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Anarchy Against Civilization!

Posted in Anarchism, Animal Liberation, Corporations, Direct Action & Civil Disobedience, Earth Liberation, Environment, Government, Indigenous, Police State, Revolution with tags , , , , , , on February 2, 2011 by veteranarchist

Far too many times, we as anarchists can get locked into ideology and blueprint making rather than thinking critically and acting to meet current challenges. The idea of challenging capitalism and the state was one that was relatively new to western civilization when the first people to be called anarchists in a political sense first put forth their ideas. We should not be satisfied to stop there. They didn’t face issues such as climate change, neo-liberal globalization, or peak production. That doesn’t mean we can afford to ignore those issues. Most early anarchists didn’t challenge extraction, economics, technology, domestication, agriculture, mass society, or civilization but that should not bar us from doing so.

What is civilization?

Civilization can be defined as a way of life based around growing urbanization and the social relationships that result. Urban areas, also known as cities, are defined as populations so dense as to require the importation of the means to sustain the city itself and its population.

Upon an initial landbase, a city is built, including houses, businesses, government buildings, infrastructure, etc. This gives people a place to live, but not the means. Because of this, the civilization must seek out external landbases to exploit in order to harvest the resources to keep it going, to build and maintain houses, bridges, roads, sewer lines, water lines, electrical lines, public transportation, food for restaurants, clothing for the stores, luxury items for the civilized, personal transportation, entertainment, and so on ad infinitum.

Eventually, as cities grow and populations increase and the civilization requires more and more external land to provide the civilized with goods, the civilization will run into land with people on it, usually people whose way of life depends on that land. When the civilized encounter such people, they usually have the option (if they aren’t killed outright) of working highly exploitative jobs to provide goods or services for the civilized on their traditional lands, moving to the cities to find work, or fighting back.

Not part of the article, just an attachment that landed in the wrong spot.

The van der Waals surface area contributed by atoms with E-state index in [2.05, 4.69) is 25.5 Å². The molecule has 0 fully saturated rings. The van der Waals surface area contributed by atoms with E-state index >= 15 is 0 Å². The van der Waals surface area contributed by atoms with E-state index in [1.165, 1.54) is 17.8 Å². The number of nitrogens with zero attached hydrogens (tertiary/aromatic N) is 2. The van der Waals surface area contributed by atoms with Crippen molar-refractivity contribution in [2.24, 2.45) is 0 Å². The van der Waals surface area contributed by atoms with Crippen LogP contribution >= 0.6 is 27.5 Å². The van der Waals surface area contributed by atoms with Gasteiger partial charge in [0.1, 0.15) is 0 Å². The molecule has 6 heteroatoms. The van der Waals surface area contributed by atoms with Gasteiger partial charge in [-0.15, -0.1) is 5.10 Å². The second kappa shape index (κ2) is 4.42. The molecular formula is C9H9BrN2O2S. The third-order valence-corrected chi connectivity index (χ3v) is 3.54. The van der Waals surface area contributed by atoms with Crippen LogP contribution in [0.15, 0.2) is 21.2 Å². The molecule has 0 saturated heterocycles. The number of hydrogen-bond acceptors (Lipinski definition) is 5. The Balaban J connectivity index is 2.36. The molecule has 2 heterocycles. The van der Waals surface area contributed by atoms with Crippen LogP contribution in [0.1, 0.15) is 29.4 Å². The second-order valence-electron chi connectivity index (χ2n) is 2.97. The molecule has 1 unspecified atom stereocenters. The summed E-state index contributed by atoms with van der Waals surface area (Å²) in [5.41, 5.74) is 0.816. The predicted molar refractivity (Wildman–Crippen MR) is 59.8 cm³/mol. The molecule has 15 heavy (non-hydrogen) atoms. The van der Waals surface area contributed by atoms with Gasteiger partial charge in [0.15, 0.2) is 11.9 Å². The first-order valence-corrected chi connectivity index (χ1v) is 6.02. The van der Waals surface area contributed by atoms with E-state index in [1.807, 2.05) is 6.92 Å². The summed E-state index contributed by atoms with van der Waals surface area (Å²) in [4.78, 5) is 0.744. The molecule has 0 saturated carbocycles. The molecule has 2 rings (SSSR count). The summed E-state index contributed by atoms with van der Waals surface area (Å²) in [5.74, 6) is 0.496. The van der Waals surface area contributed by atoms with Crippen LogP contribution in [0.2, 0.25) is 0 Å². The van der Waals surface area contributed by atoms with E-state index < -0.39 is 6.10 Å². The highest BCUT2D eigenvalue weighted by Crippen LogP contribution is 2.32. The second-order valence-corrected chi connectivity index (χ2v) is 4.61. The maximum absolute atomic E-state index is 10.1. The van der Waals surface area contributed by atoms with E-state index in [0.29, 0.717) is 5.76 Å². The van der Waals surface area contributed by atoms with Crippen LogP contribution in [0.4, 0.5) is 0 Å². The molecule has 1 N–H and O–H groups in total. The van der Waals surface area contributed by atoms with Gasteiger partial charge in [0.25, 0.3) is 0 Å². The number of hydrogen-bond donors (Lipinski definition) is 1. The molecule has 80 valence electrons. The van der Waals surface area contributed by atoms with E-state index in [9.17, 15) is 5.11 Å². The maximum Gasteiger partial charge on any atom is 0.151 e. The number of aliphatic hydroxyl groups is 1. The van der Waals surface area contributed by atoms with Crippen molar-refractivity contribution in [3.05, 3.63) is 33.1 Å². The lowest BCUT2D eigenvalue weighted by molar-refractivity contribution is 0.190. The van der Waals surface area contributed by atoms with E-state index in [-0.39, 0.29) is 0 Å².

Because most civilized people do not grow their own food or make their own clothing or build their own houses, access their own water… because the civilized pass these responsibilities on to others, some kind of exchange must take place. As the demands of civilization increase, more and more land is needed to produce goods and services for the civilized. Eventually this means that the civilized will run into traditional communities or other civilizations sitting on top of the land they wish to exploit…

Civilization always views the natural world as “natural resources.”

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On Anarchist Sectarianism

Posted in Revolution with tags , , , , , , on January 6, 2011 by veteranarchist

“We are anarcho-syndicalists on the shop floor, green anarchists in the woods, social anarchists in our communities, individualists when you catch us alone, anarcho-communists when there’s something to share, insurrectionists when we strike a blow.”

By Bobby Whittenberg-James

It truly is troubling, though I see it all the time, anarchists dividing up against one another based upon means of organizing or economic dogma. Many times this results in anarchists taking up sides with either the political left or right, authoritarian statists, with social anarchists tending towards the left and market anarchists tending towards the libertarian right.

Rather than dividing ourselves up along sectarian lines, we should find common cause with other anti-authoritarians in our fight for anarchy. Certainly we all have very different ideas and tactics and those should be scrutinized, critiqued, and added to our toolbox or totally abandoned as necessary on a “take what you like, leave the rest” basis. We mimic the statists and the authoritarians, even the religious, however, when we pick a dogma, join a sect, and dig our heels in. We should always be open to the idea that someone else might have a better idea or a way of looking at or doing something that builds on our own or that we missed altogether. As conditions are constantly changing, so must our ideas and tactics. To bicker over adherence to prefabricated doctrines, none of which are totally applicable to our current situation is onanistic and counter productive. There is no need in making enemies where they don’t exist.

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The Evolution of Revolution

Posted in Corporations, Direct Action & Civil Disobedience, Government, Police State, Revolution with tags , , , , , , , , , on December 31, 2010 by veteranarchist

By Bobby Whittenberg-James

Men (sic) make their own history, but they do not make it just as they please; they do not make it under circumstances chosen by themselves, but under circumstances directly encountered, given and transmitted from the past. The tradition of all the dead generations weighs like a nightmare on the brain of the living. And just when they seem engaged in revolutionizing themselves and things, in creating something that has never yet existed, precisely in such periods of revolutionary crisis they anxiously conjure up the spirits of the past to their service and borrow from them names, battle cries and costumes in order to present the new scene of world history in this time-honored disguise and this borrowed language.” – Ironically yours, Karl Marx